The need for an increased national effort for early identification and intervention of mental-health or substance-abuse problems is highlighted in a new Agency for Healthcare Research and Quality report finding that almost one-fourth of all stays in U.S. community hospitals for patients 18 and older involved depression, schizophrenia, bipolar, substance-use or other related mental-health disorders in 2004.
These problems accounted for 7.6 million of the nearly 32 million community hospital stays in 2004, the report found, with nearly two-thirds of the cost being carried by the government. Medicare covered almost 50%, and Medicaid paid for 18%. About 8% of these patients were uninsured, and the report stated that one-third of stays for uninsured patients were related to mental-health or substance-abuse disorders.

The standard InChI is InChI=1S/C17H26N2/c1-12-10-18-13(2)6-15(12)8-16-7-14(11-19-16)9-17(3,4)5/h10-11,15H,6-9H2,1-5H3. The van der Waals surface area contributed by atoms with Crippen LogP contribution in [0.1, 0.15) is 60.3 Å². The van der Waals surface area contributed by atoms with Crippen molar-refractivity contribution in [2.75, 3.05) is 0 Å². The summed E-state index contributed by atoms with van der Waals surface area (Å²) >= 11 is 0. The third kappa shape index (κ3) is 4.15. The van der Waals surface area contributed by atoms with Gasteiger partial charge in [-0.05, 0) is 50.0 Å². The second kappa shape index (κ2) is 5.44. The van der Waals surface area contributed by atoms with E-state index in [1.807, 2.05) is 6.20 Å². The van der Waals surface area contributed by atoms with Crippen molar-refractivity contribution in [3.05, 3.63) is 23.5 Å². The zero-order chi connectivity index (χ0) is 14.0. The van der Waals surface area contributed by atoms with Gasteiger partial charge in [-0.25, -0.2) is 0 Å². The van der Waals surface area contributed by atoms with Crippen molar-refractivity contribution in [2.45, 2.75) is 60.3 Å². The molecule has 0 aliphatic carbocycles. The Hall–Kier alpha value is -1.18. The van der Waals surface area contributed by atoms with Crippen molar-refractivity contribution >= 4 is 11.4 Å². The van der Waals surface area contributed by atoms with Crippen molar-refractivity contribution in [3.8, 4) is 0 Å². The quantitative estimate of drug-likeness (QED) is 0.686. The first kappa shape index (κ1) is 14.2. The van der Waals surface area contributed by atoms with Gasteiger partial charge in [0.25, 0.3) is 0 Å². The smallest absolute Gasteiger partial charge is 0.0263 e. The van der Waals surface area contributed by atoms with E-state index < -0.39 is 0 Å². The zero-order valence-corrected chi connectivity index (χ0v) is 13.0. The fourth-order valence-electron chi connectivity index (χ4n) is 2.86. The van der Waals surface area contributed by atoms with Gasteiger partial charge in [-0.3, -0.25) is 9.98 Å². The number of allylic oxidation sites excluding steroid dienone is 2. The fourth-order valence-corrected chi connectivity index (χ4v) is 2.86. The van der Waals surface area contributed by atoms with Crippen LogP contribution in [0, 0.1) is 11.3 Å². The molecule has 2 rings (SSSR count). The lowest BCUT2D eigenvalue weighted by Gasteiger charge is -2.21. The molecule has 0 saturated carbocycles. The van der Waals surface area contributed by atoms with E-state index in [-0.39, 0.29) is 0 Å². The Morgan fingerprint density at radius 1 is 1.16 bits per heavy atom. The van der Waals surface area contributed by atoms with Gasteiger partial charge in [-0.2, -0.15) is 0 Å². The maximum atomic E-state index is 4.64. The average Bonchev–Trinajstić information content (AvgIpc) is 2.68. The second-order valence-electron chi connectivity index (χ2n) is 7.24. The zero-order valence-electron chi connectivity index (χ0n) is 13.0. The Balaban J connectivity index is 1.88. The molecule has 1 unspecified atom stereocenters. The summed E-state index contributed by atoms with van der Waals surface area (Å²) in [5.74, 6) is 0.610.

For patients hospitalized with these conditions, women were most frequently admitted for mood disorders, while men were admitted for substance abuse. Patients age 80 and older accounted for just more than 20% of mental-health and substance-abuse hospital stays, with dementia being the principal cause for admittance.
Almost 179,000 hospital stays were linked to suicide attempts in 2004, and 93% involved a mental-health condition. Nearly 75% of these patients were between the ages of 18 and 44, and more than half were women, the report found. -- by Andis Robeznieks